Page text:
BLOOMFIELD, NJ — A musical debut of sorts took place at Bloomfield Middle School on Sunday, May 6. In a scheduled concert by the Bloomfield Mandolin Orchestra, a member of the orchestra performed on a mandobass.
Easy to spot, the mandobass is the big, upright bass standing on an end pin in a field of handheld mandolins and mandolas. A hand rest crosses above the strings of the instrument. According to Annamaria Menconi, the principal mandolist and corresponding secretary/publicist for the orchestra, Bloomfield has the only mandolin orchestra in the state that owns and uses a mandobass.
The instrument was purchased in 2002. However Ben Larkey, a Caldwell resident who joined the orchestra about 10 years ago, said in a telephone interview earlier this week that he had never heard it played in a concert until he played it Sunday. Most of the time, he said it had been stored in a closet at Trumpets Jazz Club, in Montclair. The club is owned and operated by Enrico Granafei, the mandolin orchestra conductor.
“While I’ve played in the orchestra, it’s been sitting in the closet,” Larkey said.
Ordinarily a guitarist with the group, Larkey said the instrument needed repair work and a pick-up to be heard, and it was difficult to play. But it helped to round-out the sound of the orchestra.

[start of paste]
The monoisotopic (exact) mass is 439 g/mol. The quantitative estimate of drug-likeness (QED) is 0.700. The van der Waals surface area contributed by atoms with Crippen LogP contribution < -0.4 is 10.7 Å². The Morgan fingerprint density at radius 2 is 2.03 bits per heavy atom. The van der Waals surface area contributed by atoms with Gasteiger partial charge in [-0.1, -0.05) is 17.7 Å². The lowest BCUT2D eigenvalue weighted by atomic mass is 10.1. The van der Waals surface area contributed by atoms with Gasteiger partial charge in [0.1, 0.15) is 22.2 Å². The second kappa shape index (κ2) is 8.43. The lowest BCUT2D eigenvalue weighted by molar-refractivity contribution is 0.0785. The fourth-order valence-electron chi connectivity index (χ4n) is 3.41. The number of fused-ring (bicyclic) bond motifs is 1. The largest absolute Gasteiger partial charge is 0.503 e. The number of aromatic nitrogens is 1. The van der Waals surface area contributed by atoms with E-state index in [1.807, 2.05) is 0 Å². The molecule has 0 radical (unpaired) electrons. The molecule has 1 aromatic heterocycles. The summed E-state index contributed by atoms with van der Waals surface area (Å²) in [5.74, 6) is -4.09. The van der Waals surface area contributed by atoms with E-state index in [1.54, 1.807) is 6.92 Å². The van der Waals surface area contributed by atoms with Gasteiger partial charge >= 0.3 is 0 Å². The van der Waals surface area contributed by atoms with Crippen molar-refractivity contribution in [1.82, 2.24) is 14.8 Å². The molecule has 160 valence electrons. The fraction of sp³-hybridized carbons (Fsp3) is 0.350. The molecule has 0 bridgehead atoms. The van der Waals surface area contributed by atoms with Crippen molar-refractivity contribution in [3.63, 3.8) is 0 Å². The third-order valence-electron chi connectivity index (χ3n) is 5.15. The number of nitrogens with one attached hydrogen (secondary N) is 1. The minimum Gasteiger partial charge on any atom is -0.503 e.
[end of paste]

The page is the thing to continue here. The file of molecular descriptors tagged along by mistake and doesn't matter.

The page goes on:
“I thought it was unique to have so I’m leaning to sticking with it,” Larkey said.
He contacted a luthier in Caldwell who, although he did not make all the repairs needed, made enough so that it could be played.
“It cost a few hundred dollars to fix,” Larkey said. “It was broken on the bottom. It looked like it was dropped. The next repair is the back. It’s splitting. It’s tough to repair that old wood.”
He purchased an external pickup with an amplifier. It is attached near the bridge of the instrument with putty, but the lower frequencies are not well distinguished. Larkey said it was different when he held the pickup down with his finger.
“I got a decent sound out of it,” he said.
While the mandobass can be played in an upright position, it can also be played with the musician sitting down because a second retractable end pin can be installed.
“I already has a hole,” Larkey said. “But if I didn’t want the end pin, I could put in an internal pickup.”
Although Larkey said he will be playing his guitar and not the mandobass at the next Bloomfield Mandolin Orchestra concert in June, he will be taking care of it. Part of that care will be to insert a small humidifier, with distilled water, into the body of the instrument.
“It’s like an old house,” he said. “You have to keep up with it.”